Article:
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7.37 Dwarf Planets

The Solar Nebula model for Solar System formation leaves us with a picture of the Sun surrounded by planets, with left over rock and ice debris mixed in with the planets, and forming a sphere of icy bits surrounding them. While there were theories predicting a belt of icy objects around and extending beyond Neptune's orbit, it was unknown how large these objects might be. Pluto, once a planet, was found in 1930 and was, until the 1990s, the only icy object known in this region. When David Jewitt and Jane Luu and other members of the astronomy community began discovery new icy object in the 1990s, many began to wonder if anything larger than Pluto would be found. Beginning in the 2000s, this possibility started to look more and more likely.

Objects of the?Kuiper belt?(blue). Plot displays the known positions of objects in the outer?Solar System?within 60 astronomical units?(AU) from the Sun.Epoch?as of January 1, 2015. Click here for original source URL

Most Kuiper Belt Objects (KBOs) are probably only about 100 km across. The exact sizes of these objects are uncertain because they are so far away. Most telescopes can't resolve them, so estimates on their sizes have to be made from measurements of how much light the bodies reflect and how much heat they emit. These distant bodies are composed of some of the most primordial material in the Solar System. They have barely been heated by the Sun, and they have probably escaped the impact processing that bodies in more heavily populated regions of the Solar System experience. Scientists hope that these cold, icy bodies will contain clues to the early Solar System and the formation of planets.

In 2002, an object half the size of Pluto was discovered in the Kuiper Belt. Named Quaoar, this 900 km diameter object is made of ice and rock in roughly equal proportions. Water ice has been detected on the surface, and other ices are probably also present, such as frozen methane and frozen carbon dioxide (dry ice).

New, and larger, discoveries began to come quickly in succession. Sedna, another icy and rocky object, was found in 2003 on an orbit that carried it in from the Oort cloud. With a radius of between 1200 and 1600 km, this object raised questions about when something comes to be called a planet. This question became more and more important as new and larger objects were found, with Haemea (diameter about 1150 km), Make make (diameter about 1500 km), and Eris (diameter about 2300 km) all being announced in 2005. This last icy world is actually larger than Pluto! For a brief period of time, many people organizations (including NASA) referred to Eris as the 10th planet. Work on all these objects was pioneered by teams including Michael E. Brown, Chad Trujillo, and David Rabinowitz. Michael Brown informally named his newly discovered planet Xena, and its small orbiting moon Gabrielle, in honor of the TV show heroine, but the International Astronomical Union vetoed that idea and settled for the more traditional mythical name Eris.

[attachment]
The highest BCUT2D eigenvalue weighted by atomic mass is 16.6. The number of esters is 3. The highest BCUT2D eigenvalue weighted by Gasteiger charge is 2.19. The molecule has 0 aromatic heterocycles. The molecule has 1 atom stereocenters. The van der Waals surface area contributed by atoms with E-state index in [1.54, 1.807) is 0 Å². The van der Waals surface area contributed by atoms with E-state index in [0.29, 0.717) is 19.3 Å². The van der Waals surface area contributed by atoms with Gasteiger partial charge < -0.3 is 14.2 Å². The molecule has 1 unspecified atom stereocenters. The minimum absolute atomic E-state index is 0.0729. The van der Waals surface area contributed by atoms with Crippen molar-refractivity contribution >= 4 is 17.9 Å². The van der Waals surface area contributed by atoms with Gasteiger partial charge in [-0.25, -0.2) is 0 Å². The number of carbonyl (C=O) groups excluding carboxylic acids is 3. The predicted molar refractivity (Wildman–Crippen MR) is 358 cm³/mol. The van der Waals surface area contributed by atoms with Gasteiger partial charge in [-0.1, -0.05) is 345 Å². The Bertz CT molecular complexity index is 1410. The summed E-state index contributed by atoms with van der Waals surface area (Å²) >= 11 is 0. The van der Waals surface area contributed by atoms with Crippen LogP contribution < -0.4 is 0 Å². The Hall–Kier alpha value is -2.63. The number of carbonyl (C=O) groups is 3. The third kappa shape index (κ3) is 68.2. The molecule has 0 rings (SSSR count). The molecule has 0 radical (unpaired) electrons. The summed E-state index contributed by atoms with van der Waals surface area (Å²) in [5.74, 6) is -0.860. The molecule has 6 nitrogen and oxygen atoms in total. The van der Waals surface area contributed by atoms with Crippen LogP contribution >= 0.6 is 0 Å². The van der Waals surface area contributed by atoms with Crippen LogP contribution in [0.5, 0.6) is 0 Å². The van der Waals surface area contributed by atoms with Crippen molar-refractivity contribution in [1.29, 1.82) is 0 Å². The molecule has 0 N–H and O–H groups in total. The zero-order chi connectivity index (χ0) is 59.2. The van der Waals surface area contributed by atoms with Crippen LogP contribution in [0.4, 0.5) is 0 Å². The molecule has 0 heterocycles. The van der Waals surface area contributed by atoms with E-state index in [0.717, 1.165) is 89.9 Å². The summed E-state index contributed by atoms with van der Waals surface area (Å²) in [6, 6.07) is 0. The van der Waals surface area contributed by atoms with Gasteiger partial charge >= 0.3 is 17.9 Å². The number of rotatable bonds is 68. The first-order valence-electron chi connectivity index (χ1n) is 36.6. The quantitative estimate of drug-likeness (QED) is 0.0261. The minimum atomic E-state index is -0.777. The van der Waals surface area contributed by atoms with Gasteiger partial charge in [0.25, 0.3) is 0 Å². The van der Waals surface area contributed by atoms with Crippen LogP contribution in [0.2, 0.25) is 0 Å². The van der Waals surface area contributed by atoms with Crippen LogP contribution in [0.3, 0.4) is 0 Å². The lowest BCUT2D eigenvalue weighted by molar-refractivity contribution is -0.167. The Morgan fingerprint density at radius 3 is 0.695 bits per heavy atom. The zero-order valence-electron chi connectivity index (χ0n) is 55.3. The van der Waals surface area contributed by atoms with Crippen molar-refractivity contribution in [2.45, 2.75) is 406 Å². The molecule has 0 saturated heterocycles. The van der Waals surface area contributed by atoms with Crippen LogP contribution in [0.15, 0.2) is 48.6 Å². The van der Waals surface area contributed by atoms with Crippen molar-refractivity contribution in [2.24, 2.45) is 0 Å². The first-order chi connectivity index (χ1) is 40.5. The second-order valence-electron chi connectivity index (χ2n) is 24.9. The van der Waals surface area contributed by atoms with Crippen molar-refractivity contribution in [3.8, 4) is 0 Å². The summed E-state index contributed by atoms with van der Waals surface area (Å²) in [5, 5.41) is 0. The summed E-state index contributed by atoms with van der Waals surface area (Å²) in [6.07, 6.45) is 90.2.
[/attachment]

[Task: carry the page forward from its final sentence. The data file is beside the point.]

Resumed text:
Without a clear way to define what is and isn't a planet, a naming controversy broke out. When the International Astronomical Union (IAU), the governing body for astronomy and the official naming authority of astronomical objects, met in Prague in the fall of 2006, committees met to discuss not just what proper names to give these objects, but also how to classify them. A set of three rules, written by committee and voted on by the broad membership of the IAU, were developed, and as a consequence of these rules none of the icy objects got to be planets. Even Pluto was demoted, becoming a "Dwarf Planet."

The three rules of planet hood state that to be a planet an object must:

• Orbit the Sun

• Be of sufficient mass that its self-gravity pulls the mass into a round shape.

• It must have cleared its orbital path of all (significant) materials.

It is this last detail that got Pluto into trouble. It is at most a few percent of the total mass the Kuiper Belt. For comparison, all the mass crossing Earth's orbit adds up to less than a percent of the Earth's mass. This makes Pluto nothing more than an above average chunk of ice orbiting in a belt of otherwise like objects. In creating the definition for "Planet" they also set aside a new class — dwarf planets — for objects that meet the first and second criteria. This allows the asteroid Ceres to also become dwarf planet